In Britain, we’re experiencing interesting social and political times at the moment , which raises the question again what role museums, heritage sites and by extension, interpretation should play in response to this  – if any. I’ve argued previously that it is a dangerous myth to think especially of museums as apolitical spaces – … Continue reading The moral obligation of interpretation
I’ve recently read English Heritage’s consultation on under-represented heritages  and it got me thinking, yet again, about target audiences. Here are some of the points that struck a chord with me: We don’t want [insert under-represented heritage here] sites In fact, one respondent called this idea ‘horrible’ (p. 10). In other words, they didn’t … Continue reading Are we inclusively excluding people from museums and heritage sites?
This Monday past I went to the launch of the UK Museums Association’s ‘Museums Change Lives’ vision document. And I will say that as ever, it is nice to hear and read a good few confident assertions of why our work as (museums) professionals actually matters. And it is good to have a large organisation … Continue reading Museums Change Lives (or do they?)
Last week, the UK Museums Association published the research report into what the public think are the purposes of museums. I’ve blogged about the announcement of the research, and especially the brief for it, here. I was particularly interested in their methodology . My concerns were that the framework established in the brief would … Continue reading Museums 2020 and the Public: Not quite in harmony
I spent today at the British Museum’s ‘Encountering the Sacred in Museums’ Study Day. Museums: Spiritual or Secular? Johnathan Williams, Director of Collections at the British Museum, started the day by making much of the original collector’s intentions, which were apparently to show the divine as captured in objects and to challenge disbelievers by showing … Continue reading Encountering the Sacred: Reflections on the British Museum’s Study Day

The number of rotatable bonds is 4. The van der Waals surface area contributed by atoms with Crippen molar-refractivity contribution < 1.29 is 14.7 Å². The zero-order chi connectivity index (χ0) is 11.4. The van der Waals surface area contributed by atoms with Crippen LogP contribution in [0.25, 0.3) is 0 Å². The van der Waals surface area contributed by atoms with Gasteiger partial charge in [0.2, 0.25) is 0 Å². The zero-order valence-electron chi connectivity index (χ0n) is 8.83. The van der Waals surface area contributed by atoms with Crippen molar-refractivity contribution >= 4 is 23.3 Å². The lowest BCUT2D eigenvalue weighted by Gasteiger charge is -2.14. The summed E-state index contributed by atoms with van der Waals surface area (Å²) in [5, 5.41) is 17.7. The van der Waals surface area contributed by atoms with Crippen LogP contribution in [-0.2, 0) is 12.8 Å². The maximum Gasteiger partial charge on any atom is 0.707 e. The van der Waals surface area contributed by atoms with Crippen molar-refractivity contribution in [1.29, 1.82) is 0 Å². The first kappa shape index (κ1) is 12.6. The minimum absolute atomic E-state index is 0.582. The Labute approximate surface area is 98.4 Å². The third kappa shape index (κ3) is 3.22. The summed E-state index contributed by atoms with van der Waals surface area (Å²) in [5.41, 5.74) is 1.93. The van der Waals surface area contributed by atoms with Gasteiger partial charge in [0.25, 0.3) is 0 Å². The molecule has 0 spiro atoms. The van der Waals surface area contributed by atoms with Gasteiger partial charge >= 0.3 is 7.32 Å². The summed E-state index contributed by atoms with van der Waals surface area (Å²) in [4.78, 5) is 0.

Last week, UK’s Channel 4 aired a documentary about an archaeological dig in search of Richard III. I found the show really illuminating. Not because of its intended content – I actually thought the way they presented everything was neither here (archaeology) nor there (history). No, what I found fascinating was what the documentary revealed, … Continue reading Science and Heritage: An Uncomfortable mix…for some
Last week I attended an excellent workshop on ‘Visitor Experiences of Co-produced Exhibitions’. Co-production is a central theme in museums at the moment, and participants were encouraged to bring their own experiences of co-production to the workshop for discussion. I came away with a few good points to ponder, which you might find interesting as … Continue reading Visitor Experiences of Co-produced Exhibitions
I was quite intrigued by the lead article in the current edition of the Museums Journal . In essence, the article asks whether we should move away from permanent exhibitions, using the number of visitors, and of repeat visits in particular, as the yardstick by which to measure value for money when it comes to … Continue reading News programmes, not feature films, Or: Should we ditch permanent exhibitions?
I don’t know about you, but I usually prefer heritage sites to museums for a visit. Partially this may be a result of poor interpretation encountered once too often at museums. Labels listing cataloguing information do very little for me and, I expect, many other visitors. Such ‘interpretation’ fails to make that elusive connection, and … Continue reading The challenge of objects
Recently, Britain’s Prime Minister once again tried to enthuse people for his ‘Big Society’ idea. In the words of the Big Society Network: ‘The Big Society is a society in which individual citizens feel big: big in terms of being supported and enabled; having real and regular influence; being capable of creating change in their … Continue reading Can volunteers sustain a successful museum?